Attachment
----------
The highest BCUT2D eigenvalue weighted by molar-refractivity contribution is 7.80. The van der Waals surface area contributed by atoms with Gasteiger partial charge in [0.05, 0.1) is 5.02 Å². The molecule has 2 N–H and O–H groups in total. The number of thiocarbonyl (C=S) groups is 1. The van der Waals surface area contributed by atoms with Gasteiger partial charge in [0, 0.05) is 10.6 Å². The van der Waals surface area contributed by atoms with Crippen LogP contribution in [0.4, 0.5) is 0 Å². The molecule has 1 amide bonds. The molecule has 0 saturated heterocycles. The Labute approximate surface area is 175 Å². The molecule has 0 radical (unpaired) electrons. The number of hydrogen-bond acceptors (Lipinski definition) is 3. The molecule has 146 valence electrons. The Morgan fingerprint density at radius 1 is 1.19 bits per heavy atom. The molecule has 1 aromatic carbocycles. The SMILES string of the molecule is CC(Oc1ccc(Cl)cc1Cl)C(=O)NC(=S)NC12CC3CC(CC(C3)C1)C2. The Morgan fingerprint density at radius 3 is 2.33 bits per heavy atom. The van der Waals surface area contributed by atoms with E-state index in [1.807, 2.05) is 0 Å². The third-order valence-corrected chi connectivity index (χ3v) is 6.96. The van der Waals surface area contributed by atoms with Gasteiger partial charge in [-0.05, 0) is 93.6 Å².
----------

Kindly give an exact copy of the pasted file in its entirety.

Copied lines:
The highest BCUT2D eigenvalue weighted by molar-refractivity contribution is 7.80. The van der Waals surface area contributed by atoms with Gasteiger partial charge in [0.05, 0.1) is 5.02 Å². The molecule has 2 N–H and O–H groups in total. The number of thiocarbonyl (C=S) groups is 1. The van der Waals surface area contributed by atoms with Gasteiger partial charge in [0, 0.05) is 10.6 Å². The van der Waals surface area contributed by atoms with Crippen LogP contribution in [0.4, 0.5) is 0 Å². The molecule has 1 amide bonds. The molecule has 0 saturated heterocycles. The Labute approximate surface area is 175 Å². The molecule has 0 radical (unpaired) electrons. The number of hydrogen-bond acceptors (Lipinski definition) is 3. The molecule has 146 valence electrons. The Morgan fingerprint density at radius 1 is 1.19 bits per heavy atom. The molecule has 1 aromatic carbocycles. The SMILES string of the molecule is CC(Oc1ccc(Cl)cc1Cl)C(=O)NC(=S)NC12CC3CC(CC(C3)C1)C2. The Morgan fingerprint density at radius 3 is 2.33 bits per heavy atom. The van der Waals surface area contributed by atoms with E-state index in [1.807, 2.05) is 0 Å². The third-order valence-corrected chi connectivity index (χ3v) is 6.96. The van der Waals surface area contributed by atoms with Gasteiger partial charge in [-0.05, 0) is 93.6 Å².